Mayor keen on wetland plan for wildlife

The Mayor of Greater Manchester, Andy Burnham, would like to see green swathes of Salford joining up with the Greenheart of Wigan to create a huge natural network for wildlife and people.

The Mayor was visiting Little Woolden Moss, in Salford, to look at the work that The Lancashire Wildlife Trust is doing to restore a peat-extracted landscape into a wildlife habitat.

Mr Burnham was part of a VIP visit to the moss, including the Mayor of Salford Paul Dennett, Alex Ganotis, Leader of Stockport Council, Andrew Western, Leader of the Trafford Council, Derek Antrobus, Lead Member for Planning and Sustainable Development, Chris Casey, Managing Director of the Casey Companies and Steve Gravener and Jay Knight, directors of EcoSpeed.

Mr Burnham and Mr Dennett both seemed enthused by the project and the wider Great Manchester Wetlands Partnership, which stretches from Wigan to Warrington and into Salford.

Learn more about the Great Manchester Wetlands Partnership

Andy Burnham and Chris Casey squeezing sphagnum moss on Little Woolden Moss

Andy Burnham and Chris Casey with sphagnum moss. Photo: Alan Wright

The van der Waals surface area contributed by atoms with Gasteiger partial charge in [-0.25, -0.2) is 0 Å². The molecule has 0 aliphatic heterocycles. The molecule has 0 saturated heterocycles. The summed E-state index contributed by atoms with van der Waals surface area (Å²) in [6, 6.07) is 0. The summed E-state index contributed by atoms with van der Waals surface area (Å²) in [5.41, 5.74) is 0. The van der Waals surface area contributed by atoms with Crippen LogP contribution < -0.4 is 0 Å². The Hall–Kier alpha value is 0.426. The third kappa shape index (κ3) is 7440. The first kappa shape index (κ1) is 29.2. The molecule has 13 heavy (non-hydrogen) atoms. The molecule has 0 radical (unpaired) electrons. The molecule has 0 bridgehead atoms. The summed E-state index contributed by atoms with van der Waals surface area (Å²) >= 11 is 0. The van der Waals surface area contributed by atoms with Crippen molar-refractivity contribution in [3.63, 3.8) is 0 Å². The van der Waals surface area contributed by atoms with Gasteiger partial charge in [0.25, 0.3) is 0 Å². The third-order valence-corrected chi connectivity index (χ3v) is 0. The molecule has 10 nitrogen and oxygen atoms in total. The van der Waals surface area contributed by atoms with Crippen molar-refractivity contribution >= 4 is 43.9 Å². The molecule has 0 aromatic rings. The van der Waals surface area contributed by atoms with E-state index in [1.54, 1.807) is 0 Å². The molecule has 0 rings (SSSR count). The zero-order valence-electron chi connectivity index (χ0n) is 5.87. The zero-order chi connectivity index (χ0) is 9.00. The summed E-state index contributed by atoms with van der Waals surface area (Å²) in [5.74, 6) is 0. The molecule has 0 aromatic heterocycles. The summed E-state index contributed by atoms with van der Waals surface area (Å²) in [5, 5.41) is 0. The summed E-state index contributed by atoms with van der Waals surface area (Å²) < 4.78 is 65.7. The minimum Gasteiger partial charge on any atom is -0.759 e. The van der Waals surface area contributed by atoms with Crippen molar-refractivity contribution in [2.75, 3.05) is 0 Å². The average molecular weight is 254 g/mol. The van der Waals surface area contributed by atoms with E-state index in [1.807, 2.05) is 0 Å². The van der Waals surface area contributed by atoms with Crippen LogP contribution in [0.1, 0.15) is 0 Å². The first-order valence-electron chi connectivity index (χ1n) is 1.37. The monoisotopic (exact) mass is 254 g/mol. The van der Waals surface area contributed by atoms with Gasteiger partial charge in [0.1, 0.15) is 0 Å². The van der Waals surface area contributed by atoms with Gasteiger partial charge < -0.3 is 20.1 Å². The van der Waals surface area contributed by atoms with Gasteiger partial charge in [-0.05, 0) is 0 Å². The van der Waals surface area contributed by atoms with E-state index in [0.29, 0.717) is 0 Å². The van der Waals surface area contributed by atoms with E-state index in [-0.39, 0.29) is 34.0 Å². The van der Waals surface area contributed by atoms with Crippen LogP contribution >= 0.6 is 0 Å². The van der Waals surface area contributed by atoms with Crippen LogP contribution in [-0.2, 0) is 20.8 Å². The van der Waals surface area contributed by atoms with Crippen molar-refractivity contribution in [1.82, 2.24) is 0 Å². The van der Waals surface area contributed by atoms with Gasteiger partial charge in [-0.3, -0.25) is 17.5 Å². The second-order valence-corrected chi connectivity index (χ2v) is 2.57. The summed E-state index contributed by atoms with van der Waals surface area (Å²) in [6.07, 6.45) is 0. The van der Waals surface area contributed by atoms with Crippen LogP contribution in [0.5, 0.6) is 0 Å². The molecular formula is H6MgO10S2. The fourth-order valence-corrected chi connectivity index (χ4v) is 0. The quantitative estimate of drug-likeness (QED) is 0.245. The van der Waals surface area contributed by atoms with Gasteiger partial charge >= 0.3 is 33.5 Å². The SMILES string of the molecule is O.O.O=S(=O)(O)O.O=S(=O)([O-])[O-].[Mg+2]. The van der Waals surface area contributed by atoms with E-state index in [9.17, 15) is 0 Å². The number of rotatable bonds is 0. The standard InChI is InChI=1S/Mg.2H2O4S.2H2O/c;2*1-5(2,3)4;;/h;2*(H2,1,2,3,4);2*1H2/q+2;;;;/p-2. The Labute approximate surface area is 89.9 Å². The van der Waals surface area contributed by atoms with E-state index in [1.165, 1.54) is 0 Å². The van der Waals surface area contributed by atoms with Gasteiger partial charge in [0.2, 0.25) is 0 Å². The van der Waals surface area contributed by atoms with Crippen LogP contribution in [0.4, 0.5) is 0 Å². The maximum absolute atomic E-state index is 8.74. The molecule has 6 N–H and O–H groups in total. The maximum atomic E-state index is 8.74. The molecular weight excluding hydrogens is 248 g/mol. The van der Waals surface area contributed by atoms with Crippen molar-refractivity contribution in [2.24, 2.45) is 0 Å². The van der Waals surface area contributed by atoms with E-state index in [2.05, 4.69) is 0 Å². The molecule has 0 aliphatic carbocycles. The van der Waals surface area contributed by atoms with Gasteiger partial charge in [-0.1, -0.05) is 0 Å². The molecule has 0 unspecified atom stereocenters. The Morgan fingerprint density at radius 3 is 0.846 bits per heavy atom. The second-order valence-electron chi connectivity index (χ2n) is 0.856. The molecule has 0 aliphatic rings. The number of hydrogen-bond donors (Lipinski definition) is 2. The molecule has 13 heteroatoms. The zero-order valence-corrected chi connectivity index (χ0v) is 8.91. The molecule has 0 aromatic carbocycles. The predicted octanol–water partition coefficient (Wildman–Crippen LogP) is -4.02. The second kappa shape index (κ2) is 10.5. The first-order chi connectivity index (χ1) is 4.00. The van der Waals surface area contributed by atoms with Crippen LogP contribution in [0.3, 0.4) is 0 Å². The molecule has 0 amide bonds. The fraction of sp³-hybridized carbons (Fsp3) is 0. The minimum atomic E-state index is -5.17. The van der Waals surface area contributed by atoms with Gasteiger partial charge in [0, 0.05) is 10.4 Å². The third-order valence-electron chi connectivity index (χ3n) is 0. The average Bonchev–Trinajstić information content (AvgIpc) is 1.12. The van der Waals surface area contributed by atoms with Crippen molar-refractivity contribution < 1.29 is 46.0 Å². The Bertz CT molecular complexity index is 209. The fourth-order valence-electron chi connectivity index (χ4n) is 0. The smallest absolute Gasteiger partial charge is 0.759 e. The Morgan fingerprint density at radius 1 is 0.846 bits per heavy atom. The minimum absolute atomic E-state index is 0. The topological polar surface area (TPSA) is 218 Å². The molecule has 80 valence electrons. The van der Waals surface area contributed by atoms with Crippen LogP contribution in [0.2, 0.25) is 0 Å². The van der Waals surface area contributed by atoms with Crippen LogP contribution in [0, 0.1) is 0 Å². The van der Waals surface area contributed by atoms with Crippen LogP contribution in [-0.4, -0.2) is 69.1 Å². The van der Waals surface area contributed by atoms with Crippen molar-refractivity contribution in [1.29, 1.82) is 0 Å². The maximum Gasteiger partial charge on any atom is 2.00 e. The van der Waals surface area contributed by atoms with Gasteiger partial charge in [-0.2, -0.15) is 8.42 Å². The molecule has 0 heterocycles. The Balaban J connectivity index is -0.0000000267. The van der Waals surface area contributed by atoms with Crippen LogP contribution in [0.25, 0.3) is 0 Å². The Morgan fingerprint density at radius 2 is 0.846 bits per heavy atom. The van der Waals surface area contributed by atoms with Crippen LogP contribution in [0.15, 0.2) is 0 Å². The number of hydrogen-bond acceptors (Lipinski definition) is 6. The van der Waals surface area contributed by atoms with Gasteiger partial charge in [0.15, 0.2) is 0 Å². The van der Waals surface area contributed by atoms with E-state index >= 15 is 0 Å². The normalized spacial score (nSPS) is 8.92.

The Partnership and its Carbon Landscape project are leading restoration plans for post-industrial areas and creating havens for wildlife and a green lung which people can visit.

The visit began at the refurbished Irlam Railway Station café, with talks including The Lancashire Wildlife Trust Chief Executive Officer, Anne Selby, who explained the history of the moss and refurbishment work.

Both mayors asked a number of questions and were enthused by the idea that a cycle route could bring tourists into the wetlands area.

GMWP Co-ordinator, Jo Kennedy, said: “GM Wetlands covers an area of over 400 sq km and well over £5m has been spent since 2012 by GM Wetland Partners on projects in the area. The Carbon Landscape project is delivering £3m more.

Over nine million tonnes of stored carbon in the mosslands of GMW is safeguarded by our activities.

“Around 97 per cent of lowland raised bog has been lost in North West England. By 2025, Great Manchester Wetlands will be a thriving, resilient and inspirational landscape that delivers real benefits to local communities and the local economy.”

Mr Burnham was interested in how companies could get involved in conservation after hearing that EcoSpeed, green couriers of Bolton, have donated tens of thousands of pounds to mossland restoration through carbon offsetting. Casey Companies have just made a large donation to the work.

For more details of events on the Carbon Landscape, go to www.carbonlandscape.org.uk.